At times, Hamilton seems prophet­ic, fore­telling his own rise and fall. The musical’s third num­ber, “My Shot,” is Hamilton’s “I want” song. He estab­lish­es who he is and lays out his views, among which is a pre­dic­tion of his future.

Don’t be shocked when your hist’ry book men­tions me/I will lay down my life if it sets us free/Eventually, you’ll see my ascendancy.”

On one hand, these lines are a bit iron­ic. Hamilton speaks of his own death per­haps as a fig­ure of speech to empha­size how com­mit­ted he is to the rev­o­lu­tion, yet by the end of the musi­cal he does, in fact, die. In this moment, he sens­es his lega­cy and he’s going to build it, to reach for it no mat­ter what.

On the other hand, from a Christian the­o­log­i­cal per­spec­tive, these lines are rem­i­nis­cent of Jesus’ proph­e­sies of his death and res­ur­rec­tion. There’s the notion of “lay­ing down [his] life” for the for­give­ness of sins, which equates to free­dom in most Christian tra­di­tions. Whether that free­dom is from per­son­al sins, sys­temic sins, or some com­bi­na­tion of both depends on one’s the­ol­o­gy, but Hamilton’s lan­guage here does call to mind some of the rhetoric about Jesus that we find in the gospels. In the Gospel of John, for exam­ple, Jesus says, “No one has greater love than this, to lay down one’s life for one’s friends” (John 15:13 NRSV).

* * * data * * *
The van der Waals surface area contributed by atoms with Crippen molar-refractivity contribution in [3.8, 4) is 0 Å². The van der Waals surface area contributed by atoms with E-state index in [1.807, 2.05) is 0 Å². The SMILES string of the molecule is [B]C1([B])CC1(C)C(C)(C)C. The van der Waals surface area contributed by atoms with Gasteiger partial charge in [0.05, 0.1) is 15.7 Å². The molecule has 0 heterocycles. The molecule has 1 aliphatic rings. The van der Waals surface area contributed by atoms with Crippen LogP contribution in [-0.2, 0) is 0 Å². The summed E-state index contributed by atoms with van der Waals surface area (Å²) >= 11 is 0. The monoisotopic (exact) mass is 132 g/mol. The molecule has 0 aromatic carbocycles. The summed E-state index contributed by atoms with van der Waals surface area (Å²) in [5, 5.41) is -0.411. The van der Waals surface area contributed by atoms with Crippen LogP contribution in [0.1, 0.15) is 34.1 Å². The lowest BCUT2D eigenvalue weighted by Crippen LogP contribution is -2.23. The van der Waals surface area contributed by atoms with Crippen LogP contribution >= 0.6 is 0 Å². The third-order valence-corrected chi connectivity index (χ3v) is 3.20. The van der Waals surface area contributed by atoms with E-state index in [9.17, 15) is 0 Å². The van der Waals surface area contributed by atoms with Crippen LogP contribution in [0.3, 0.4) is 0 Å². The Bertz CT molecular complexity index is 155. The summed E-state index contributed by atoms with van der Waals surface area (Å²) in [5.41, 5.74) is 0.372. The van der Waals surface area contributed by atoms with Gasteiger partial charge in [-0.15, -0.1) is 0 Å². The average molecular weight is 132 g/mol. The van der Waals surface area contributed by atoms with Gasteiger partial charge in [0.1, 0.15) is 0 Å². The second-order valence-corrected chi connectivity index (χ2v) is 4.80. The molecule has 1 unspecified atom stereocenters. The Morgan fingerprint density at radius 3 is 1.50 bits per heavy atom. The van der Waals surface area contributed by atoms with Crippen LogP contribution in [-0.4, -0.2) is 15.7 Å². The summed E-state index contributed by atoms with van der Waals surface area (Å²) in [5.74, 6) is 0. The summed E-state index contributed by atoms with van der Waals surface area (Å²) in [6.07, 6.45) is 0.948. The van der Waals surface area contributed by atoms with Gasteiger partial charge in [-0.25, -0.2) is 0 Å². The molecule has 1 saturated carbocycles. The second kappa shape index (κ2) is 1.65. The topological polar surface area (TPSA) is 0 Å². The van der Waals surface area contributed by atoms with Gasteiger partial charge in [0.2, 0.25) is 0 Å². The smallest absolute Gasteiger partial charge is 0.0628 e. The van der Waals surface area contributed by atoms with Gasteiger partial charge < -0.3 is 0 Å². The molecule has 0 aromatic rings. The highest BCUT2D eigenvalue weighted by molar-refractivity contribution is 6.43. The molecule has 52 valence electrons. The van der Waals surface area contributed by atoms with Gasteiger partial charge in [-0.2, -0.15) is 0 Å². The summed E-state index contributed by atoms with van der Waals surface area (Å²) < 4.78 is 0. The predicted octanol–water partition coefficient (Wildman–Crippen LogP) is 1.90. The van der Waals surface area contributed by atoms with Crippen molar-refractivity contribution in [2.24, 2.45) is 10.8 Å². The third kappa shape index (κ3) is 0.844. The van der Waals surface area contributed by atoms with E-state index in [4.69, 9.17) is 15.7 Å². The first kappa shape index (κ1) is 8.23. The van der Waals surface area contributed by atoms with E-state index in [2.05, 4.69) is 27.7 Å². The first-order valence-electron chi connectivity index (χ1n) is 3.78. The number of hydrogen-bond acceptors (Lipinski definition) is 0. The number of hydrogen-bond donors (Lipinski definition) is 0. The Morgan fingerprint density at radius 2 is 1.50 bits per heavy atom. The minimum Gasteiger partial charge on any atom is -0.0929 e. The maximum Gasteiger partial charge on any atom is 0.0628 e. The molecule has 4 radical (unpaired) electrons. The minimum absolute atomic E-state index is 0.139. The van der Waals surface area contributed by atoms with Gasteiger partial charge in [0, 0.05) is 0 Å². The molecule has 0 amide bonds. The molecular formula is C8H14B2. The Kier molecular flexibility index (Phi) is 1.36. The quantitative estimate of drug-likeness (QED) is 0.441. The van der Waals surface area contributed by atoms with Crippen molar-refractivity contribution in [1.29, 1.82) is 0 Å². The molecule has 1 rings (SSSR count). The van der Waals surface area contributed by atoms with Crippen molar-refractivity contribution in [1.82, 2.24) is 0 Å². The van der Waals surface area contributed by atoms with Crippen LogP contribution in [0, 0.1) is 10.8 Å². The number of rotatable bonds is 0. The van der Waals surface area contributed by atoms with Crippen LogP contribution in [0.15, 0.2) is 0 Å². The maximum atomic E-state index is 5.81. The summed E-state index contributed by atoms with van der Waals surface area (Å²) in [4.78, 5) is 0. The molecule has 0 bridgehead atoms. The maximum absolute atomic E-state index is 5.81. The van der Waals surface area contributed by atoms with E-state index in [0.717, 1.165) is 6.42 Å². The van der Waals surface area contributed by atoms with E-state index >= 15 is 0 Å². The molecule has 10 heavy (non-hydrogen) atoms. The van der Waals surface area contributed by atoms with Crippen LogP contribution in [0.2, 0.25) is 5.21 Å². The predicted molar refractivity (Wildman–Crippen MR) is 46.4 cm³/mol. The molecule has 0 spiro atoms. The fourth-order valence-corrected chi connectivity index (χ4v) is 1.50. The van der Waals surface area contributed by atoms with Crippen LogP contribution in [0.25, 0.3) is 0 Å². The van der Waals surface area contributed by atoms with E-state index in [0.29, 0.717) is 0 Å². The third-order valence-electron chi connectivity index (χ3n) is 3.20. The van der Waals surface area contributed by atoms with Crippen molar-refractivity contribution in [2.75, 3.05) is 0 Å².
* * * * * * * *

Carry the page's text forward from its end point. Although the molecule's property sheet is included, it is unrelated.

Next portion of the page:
Another the­o­log­i­cal con­nec­tion is Hamilton’s use of the word “ascen­dan­cy.” The gospels describe Jesus ris­ing up into heav­en after vis­it­ing the dis­ci­ples after his res­ur­rec­tion. This episode is often called “The Ascension of Christ.” It is among the mirac­u­lous events that made the dis­ci­ples believe in Jesus’ divin­i­ty and there­fore go out to spread his mes­sage, ulti­mate­ly estab­lish­ing Christianity. Although Hamilton doesn’t res­ur­rect from his death at the end of the musi­cal, he does, in a sense, rise up and out of his­to­ry to still be rel­e­vant today. Lin Manuel Miranda has said he felt as if Hamilton reached out of his­to­ry and grabbed him until he told his story. The musical’s final num­ber, “Who Lives, Who Dies, Who Tells Your Story,” shows the other char­ac­ters in some way liv­ing on in Hamilton’s lega­cy. Eliza, his wife, par­tic­u­lar­ly makes every effort to share his story. So in this term “ascen­dan­cy,” Hamilton seems to sug­gest not only the rise of his own self in his life, but also the broad­er rise of his legacy.

Like Jesus, Hamilton engaged in rhetor­i­cal bat­tles with reli­gious author­i­ties. In the song, “Farmer Refuted,” Hamilton argues with Samuel Seabury, a bish­op and a British loy­al­ist. Seabury’s state­ment, “I pray the king show you his mercy” car­ries an extra the­o­log­i­cal mean­ing given his occu­pa­tion. It’s more than just a com­mon turn of phrase – Seabury might lit­er­al­ly be pray­ing for the British king to show mercy just as God shows mercy. Here, spir­i­tu­al lan­guage coa­lesces with an earth­ly monarch, not sur­pris­ing his­tor­i­cal­ly given the notion of the divine right of kings, but prob­lem­at­ic from a the­o­log­i­cal stand­point which sep­a­rates God’s king­dom from human kingdoms.